Fosfomycin vs. quinolone-based antibiotic prophylaxis for transrectal ultrasound-guided biopsy of the prostate: A systematic review and meta-analysis

Jurate Noreikaite, Patrick Jones, John Fitzpatrick, Ramachandran Amitharaj, Amelia Pietropaolo, Nikhil Vasdev, David Chadwick, Bhaskar K. Somani, Bhavan Prasad Rai

Research output: Contribution to journalReview articlepeer-review

16 Citations (Scopus)


Background: Infection-related complications secondary to quinolone resistance have been on the rise following transrectal ultrasound-guided biopsy of the prostate (TRUSBP). The aim of this review was to compare the efficacy of fosfomycin with quinolone-based antibiotic prophylaxis for TRUSBP. Methods: A systematic review in line with the preferred reporting items for systematic reviews and meta-analyses (PRISMA) and Cochrane guidelines was conducted. All studies comparing fosfomycin vs. non-fosfomycin antimicrobial prophylaxis for TRUSBP were considered. The main outcomes were number of urinary tract infections (UTIs) (overall, afebrile, febrile, and urosepsis) and fluoroqinolone resistance. Secondary outcomes were positive urine and blood cultures, and adverse effects of drugs. Results: Five studies comparing fosfomycin and non-fosfomycin antimicrobials were included in the review. In all, 1447 and 1665 patients were included in the fosfomycin and non-fosfomycin cohorts, respectively. The systematic review report significantly lower UTIs in the fosfomycin cohort (M-H, Fixed, 95% CI), 0.20 (0.13, 0.30), p < 0.00001. Urine cultures from patients given fosfomycin showed significantly lower resistance rates (M-H, Fixed, 95% CI) 0.27 (0.15, 0.50), p < 0.0001. The adverse effect profile between the two cohorts were similar (M-H, Fixed, 95% CI) 1.13 (0.51, 2.50), p = 0.33. On Grade Pro evaluation, overall UTI, afebrile UTI, febrile UTI, and urosepsis were rates as moderate, low, very low, and moderate quality evidence, respectively. Positive blood and urine culture were rated as moderate and very low-quality evidence, respectively. Fluoroquinolone resistance was rated as low-quality evidence. Adverse effects was rated as very low-quality evidence. Conclusions: This review suggests that fosfomycin has significantly lower septic complications with an equivalent side effect profile in comparison with quinolone-based prophylaxis regimen for TRUSBP. There is an urgent need for appropriate antibiotic stewardship and it is paramount that studies with robust methodology are developed to establish the role of fosfomycin over existing antibiotic regimens for TRUSBP.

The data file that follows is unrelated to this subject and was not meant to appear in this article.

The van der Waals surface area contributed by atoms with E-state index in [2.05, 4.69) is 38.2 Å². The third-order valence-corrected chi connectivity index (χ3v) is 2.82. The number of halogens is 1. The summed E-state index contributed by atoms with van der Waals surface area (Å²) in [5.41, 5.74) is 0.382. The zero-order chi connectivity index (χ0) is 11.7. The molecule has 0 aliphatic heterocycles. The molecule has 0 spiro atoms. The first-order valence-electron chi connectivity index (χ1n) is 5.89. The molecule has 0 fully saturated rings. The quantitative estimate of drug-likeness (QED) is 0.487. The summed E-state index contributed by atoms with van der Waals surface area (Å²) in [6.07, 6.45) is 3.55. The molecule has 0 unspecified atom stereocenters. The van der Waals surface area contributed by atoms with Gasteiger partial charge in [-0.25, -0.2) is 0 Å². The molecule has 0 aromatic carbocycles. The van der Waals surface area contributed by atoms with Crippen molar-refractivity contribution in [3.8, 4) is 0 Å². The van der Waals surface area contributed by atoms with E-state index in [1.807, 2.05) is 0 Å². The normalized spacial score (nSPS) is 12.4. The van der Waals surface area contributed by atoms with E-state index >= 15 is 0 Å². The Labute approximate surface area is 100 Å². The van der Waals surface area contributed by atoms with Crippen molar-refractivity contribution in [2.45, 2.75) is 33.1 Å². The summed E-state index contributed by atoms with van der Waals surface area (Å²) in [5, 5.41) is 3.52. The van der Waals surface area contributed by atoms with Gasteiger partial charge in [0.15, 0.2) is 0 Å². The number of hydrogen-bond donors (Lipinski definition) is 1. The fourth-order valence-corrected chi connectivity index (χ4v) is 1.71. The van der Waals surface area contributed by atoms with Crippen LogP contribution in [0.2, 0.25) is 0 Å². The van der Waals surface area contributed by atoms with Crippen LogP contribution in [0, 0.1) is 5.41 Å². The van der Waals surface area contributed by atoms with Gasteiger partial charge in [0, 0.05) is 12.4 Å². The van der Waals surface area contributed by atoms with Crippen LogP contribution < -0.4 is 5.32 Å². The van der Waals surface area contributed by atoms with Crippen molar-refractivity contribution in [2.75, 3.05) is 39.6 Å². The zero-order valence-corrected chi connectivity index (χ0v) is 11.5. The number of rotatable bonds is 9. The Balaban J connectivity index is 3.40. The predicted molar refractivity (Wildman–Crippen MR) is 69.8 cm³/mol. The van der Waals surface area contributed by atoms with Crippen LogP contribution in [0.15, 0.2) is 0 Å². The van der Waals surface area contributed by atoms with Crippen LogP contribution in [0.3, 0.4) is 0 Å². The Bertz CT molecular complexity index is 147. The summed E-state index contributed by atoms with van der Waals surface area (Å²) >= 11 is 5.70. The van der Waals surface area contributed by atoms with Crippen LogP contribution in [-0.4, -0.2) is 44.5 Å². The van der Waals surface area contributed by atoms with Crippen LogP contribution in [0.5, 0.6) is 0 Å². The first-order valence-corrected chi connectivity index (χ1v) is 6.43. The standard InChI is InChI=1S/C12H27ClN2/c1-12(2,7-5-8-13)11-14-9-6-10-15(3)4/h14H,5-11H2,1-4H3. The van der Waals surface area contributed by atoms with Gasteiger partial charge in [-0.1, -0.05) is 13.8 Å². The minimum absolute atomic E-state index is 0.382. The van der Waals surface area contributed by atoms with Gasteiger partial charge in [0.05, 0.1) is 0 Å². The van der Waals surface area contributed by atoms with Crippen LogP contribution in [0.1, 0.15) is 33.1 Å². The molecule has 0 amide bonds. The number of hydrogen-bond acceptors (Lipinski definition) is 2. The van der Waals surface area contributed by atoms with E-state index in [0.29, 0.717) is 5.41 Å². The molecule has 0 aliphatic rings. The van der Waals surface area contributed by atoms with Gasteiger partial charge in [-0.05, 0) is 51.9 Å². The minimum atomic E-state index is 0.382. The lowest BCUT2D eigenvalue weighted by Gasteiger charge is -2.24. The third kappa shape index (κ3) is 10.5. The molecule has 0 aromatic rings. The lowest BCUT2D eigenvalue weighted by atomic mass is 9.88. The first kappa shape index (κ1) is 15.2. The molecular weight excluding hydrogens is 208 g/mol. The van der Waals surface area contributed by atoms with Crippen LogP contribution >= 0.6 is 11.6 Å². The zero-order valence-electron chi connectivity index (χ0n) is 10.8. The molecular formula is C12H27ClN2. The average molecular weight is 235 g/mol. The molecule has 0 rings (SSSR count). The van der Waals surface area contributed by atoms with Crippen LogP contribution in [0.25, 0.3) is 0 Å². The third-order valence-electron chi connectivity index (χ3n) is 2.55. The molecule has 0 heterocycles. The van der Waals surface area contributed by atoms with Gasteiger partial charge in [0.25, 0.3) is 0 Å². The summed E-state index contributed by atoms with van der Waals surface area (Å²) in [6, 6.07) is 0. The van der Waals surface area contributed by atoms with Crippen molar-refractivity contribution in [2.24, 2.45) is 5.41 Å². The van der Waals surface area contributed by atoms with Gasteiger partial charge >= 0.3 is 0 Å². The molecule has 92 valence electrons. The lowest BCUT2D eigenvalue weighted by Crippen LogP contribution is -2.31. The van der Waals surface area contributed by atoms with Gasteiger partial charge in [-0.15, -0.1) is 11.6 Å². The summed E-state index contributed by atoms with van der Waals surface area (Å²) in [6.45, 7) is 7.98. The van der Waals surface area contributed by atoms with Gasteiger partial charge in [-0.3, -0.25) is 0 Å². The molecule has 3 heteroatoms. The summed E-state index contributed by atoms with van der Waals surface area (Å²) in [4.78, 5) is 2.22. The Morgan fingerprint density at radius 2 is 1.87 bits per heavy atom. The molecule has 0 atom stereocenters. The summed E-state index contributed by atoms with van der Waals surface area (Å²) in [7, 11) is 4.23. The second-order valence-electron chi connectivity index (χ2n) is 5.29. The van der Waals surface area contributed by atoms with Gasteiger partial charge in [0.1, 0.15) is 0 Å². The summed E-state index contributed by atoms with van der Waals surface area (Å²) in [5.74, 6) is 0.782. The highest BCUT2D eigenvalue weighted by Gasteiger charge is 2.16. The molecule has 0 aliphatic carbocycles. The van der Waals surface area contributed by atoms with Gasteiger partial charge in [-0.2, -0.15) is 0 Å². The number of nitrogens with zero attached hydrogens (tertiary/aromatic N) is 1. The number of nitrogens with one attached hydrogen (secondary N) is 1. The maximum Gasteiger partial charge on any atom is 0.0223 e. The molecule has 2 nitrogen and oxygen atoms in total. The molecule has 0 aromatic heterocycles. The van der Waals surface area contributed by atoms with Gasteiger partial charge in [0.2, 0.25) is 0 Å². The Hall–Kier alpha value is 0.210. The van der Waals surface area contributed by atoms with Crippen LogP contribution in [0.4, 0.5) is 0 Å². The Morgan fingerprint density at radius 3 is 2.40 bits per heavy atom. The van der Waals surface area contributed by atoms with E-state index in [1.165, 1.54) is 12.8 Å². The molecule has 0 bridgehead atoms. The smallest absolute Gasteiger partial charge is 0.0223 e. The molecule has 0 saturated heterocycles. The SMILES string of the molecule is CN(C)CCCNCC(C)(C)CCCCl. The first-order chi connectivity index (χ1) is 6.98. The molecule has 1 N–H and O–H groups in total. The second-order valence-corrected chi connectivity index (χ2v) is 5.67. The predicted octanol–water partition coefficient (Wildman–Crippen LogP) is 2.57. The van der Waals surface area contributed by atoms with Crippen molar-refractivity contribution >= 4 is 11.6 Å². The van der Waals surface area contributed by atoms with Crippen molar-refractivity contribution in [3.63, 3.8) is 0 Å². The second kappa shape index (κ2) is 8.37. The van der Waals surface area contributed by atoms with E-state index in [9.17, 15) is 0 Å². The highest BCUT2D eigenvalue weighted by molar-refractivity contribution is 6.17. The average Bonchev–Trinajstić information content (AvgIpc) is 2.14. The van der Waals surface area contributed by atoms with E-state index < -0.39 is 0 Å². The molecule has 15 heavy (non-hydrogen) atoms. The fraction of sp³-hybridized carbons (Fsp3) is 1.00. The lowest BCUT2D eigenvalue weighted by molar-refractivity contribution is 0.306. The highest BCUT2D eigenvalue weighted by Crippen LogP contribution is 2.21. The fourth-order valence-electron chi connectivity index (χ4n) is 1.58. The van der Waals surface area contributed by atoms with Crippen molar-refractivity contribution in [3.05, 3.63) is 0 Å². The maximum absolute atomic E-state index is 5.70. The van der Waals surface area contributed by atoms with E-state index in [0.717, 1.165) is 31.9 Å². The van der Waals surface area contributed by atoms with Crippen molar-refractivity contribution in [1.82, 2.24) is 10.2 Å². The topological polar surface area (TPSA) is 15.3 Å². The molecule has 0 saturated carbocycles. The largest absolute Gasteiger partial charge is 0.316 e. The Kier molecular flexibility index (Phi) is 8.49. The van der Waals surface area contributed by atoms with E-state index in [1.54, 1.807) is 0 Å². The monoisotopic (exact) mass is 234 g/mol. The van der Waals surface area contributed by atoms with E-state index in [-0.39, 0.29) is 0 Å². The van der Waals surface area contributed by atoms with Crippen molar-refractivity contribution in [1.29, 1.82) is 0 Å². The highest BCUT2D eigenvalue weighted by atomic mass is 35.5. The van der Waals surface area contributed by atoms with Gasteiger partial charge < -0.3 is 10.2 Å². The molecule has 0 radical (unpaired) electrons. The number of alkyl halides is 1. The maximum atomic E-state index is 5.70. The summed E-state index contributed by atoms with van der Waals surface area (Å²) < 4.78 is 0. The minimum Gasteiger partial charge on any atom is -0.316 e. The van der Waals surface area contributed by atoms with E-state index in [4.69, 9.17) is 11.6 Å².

Original languageEnglish
Pages (from-to)153-160
Number of pages8
JournalProstate Cancer and Prostatic Diseases
Early online date27 Feb 2018
Publication statusPublished - 1 Jun 2018


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